Can you please explain the difference between scientific realism and scientific anti-realism as viewpoints in the philosophy of science? Especially, how do scientific realists and scientific anti-realists differ in their views of 1) scientific facts, 2) scientific hypotheses, 3) scientific laws and 4) scientific theories? Also, can you please comment on how they differ in their views of atoms, electrons and quarks? Would a scientific anti-realists deny the existence of atoms, electrons and quarks?
Answer by Jürgen Lawrenz
Strictly speaking, you should consult a scientific Q&A website for this question. However, as its philosophical aspect interests me, I’ll give a response in those terms, while being mindful of the little adage of the bull in the china shop.
Scientific anti-realism is the doctrine which combats the notion that unobservables are ‘real’ things or events in the ‘real’ world. It lays stress on the possibility that instrumental results from experiments may not demonstrate existence conclusively. There is much to be said for this, especially in situations where the instrument itself has a prejudicial influence on the results, as in the realm of the quantum. We dive in and find ludicrous nomenclatures like ‘quarks’ and their ‘colours’ and ‘flavours’ being traded as if they were equivalent to the candies they gave us in kindergarten. To all this John Wheeler gave a consummate answer with his proposition of an “observer-created reality”, which means that the observer must take responsibility for interpreting his/ her findings and stop pretending they are objective facts. You might also remember Eugene Wigner’s frustration with the observation of quantum collapse experiments, when each time he looked, a different ‘fact’ stared him in the face. We seem to have found ways to ‘get around’ these irritations more recently, but many people would say that this is still instrumentalism, not objective reality.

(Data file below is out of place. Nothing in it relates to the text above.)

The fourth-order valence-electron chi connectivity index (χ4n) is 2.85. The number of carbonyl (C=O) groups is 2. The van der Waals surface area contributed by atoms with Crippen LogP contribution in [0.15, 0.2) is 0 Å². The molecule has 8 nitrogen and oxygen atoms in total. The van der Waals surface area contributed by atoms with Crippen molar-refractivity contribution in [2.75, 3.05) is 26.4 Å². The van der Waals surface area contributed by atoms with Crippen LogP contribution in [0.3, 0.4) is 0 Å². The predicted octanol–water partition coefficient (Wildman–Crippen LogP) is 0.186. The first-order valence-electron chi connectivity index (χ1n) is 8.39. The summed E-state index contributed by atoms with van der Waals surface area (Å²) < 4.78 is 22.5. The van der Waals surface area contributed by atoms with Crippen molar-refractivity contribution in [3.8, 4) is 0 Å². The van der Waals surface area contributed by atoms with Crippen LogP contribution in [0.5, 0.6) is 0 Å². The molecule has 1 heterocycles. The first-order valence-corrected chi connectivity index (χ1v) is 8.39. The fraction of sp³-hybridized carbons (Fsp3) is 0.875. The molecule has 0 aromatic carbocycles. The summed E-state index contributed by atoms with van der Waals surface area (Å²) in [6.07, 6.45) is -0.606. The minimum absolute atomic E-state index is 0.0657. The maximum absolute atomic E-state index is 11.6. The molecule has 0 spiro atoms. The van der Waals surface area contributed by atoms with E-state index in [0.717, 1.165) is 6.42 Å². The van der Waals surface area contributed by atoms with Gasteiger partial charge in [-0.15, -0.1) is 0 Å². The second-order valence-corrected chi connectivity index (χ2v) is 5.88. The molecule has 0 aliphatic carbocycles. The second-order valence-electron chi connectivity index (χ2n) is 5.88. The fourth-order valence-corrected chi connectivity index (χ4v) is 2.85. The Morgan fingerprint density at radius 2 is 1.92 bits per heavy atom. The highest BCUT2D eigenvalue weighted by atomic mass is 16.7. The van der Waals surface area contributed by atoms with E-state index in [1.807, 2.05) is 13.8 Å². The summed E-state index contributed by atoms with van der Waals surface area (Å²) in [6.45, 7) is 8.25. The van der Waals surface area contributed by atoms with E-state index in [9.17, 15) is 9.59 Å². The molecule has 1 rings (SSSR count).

The philosophical issue here is, that (cautiously phrased) we cannot truly bridge the discrepancy between outcomes of an experiment that has a tangible effect in the macroscopic world and the theoretical outcomes of experiments which leave only ambiguous traces like pointer readings or smears on a wall. If you take a sledge-hammer to an ornately wrought glass urn, you will not be able to reconstruct the object from the pulverised remains. But this is what a great deal of subatomic research purports to effect. You see the problem.
As for atoms, there is no need to deny them. They register willingly on spectrometers to support the conviction that they are physical objects. It is different with electrons which seem to be ‘states of energy’ of an atom and vulnerable to misconception as particulate ‘entities’. What actually happens inside an atom during fusion or fission cannot be made visible, although the outcome is highly visible and destructive. Divisibility in this case encourages the belief that an atom is an entity made of parts; and that the parts are themselves compounded of parts (hence the term ‘particles’); and so it goes down the ladder until we get either to the point where theory has no decimals left with which to resolve the difference between ‘space’ and ‘object’ or else just slides into infinite regress. Indeed a number of such routines — especially on computers whose rounding off routines are not positively knowable — rely on ‘re-normalisation’, a sophisticated term for the more common word ‘fudging’.
An anti-realist would certainly deny the reality of all the creatures of this zoo, and one could easily evince sympathy with their point of view. None other than Werner Heisenberg complained in a famous lecture that the questions “what is it made of?” and “are they divisible?” in relation to particles are wrong questions based on bad philosophy, and he wasn’t an anti-realist. Barrow and Tipler wrote a chapter, ‘Are there any laws of physics?’ (in their book The Anthropic Cosmological Principle), in which they claim that the laws of physics exist only in the minds of physicists which they then plaster over phenomena because they expect to see those laws being enacted. For my person, I feel that the quip “laws are made to be broken” suffers no exceptions. The laws of science are all man-made, and the number of these laws that have toppled over the last two centuries would fill a sizeable garbage bin.
No disrespect to the brilliant scientists working those fields is intended with these remarks. Moreover, I doubt that realists and anti-realists are encamped in mutually hostile quarters and never talk to each other. But I feel (very strongly) that Heisenberg’s point is relevant and that science going alone without philosophy is like a horse and carriage that lost the carriage.
There you have it. Inadequate, but hopefully somewhat illuminating.
One thought on “Doubting scientific realism”